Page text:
Data Analyst Salary: Still Rising in a Hot Field, for Those with Skills

Over the past decade or so, the position of data analyst has only become more prominent within most organizations. C-level executives increasingly rely on the insights gleaned from massive datasets to make short- and long-term decisions; judicious use of data can mean the difference between company success and massive failure. This importance means the average data analyst salary has steadily crept higher and higher with every passing year.

Data analysts have a huge say in how companies govern and use data. In addition to solving business problems and providing insight, they can end up writing algorithms, figuring out how to transform unstructured data into something useful, and explaining the importance of data to the uninitiated. The profession offers quite a number of opportunities to specialize; for example, healthcare, banking, and market-research firms are all hungry for data analysts who know their respective industries’ nuances.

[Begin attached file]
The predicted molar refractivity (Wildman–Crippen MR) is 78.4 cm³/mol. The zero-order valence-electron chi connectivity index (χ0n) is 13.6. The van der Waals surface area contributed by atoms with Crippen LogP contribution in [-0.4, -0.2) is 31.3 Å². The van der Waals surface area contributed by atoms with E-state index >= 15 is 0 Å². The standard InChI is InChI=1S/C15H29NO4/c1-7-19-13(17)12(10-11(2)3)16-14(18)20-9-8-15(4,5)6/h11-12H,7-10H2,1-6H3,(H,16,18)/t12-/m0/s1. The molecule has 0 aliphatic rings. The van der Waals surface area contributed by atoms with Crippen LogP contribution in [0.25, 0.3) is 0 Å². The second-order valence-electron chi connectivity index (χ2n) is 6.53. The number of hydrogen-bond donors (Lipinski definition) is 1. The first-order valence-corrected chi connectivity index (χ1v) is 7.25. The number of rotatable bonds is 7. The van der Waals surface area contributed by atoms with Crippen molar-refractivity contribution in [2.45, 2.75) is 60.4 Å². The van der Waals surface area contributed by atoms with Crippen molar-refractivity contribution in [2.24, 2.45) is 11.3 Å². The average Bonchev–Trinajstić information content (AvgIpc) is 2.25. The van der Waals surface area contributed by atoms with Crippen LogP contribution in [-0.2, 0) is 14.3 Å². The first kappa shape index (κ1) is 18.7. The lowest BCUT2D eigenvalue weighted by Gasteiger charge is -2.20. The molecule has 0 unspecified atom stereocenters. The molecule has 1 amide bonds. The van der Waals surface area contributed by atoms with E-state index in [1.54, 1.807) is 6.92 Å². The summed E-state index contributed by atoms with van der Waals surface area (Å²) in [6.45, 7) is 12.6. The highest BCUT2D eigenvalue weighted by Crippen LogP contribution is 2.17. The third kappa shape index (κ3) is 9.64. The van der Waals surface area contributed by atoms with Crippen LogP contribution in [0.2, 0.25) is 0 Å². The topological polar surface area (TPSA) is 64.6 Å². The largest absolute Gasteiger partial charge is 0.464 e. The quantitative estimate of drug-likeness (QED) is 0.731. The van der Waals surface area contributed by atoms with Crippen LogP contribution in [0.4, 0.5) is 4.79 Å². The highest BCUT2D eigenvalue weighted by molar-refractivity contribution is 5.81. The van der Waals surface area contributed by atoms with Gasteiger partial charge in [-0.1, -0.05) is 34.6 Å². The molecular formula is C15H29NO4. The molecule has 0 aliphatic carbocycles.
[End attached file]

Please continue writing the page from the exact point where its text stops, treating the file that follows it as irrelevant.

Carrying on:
So how much can data analysts actually make? To find an answer, we relied on the Dice database, inputting a number of cities across the country. Here are the results:

What can we glean from this? Even junior data analysts can pull down healthy salaries, especially in major cities such as San Francisco and New York City (which also come with a high cost of living, alas). And keep in mind that this is the Salary Calculator’s “base” salary—as you add more skills, the average salary only increases.

For example, a data analyst with five years’ experience, and who lives in San Francisco, can boost their salary by quite a bit if they add data modeling and data governance to their skillset. Specializing in technologies such as Apache Hadoop can raise the dollar amount still higher.

Nor is a data analyst salary the only means of compensation. Many companies offer benefit packages that include equity, stock options, bonuses, and other forms of additional payment; still others, in lieu of money or stock, will dangle perks such as flexible hours or remote work. If you’re a data analyst, salary shouldn’t be your only metric when deciding whether to take a job; given the importance of the role, you can often negotiate for the things you want.

If you’re about to interview for a data analyst job, check out Dice’s interview questions; and keep in mind that specializing in certain skills will only boost your worth, especially if you’re hoping to analyze data in a highly unique industry such as healthcare.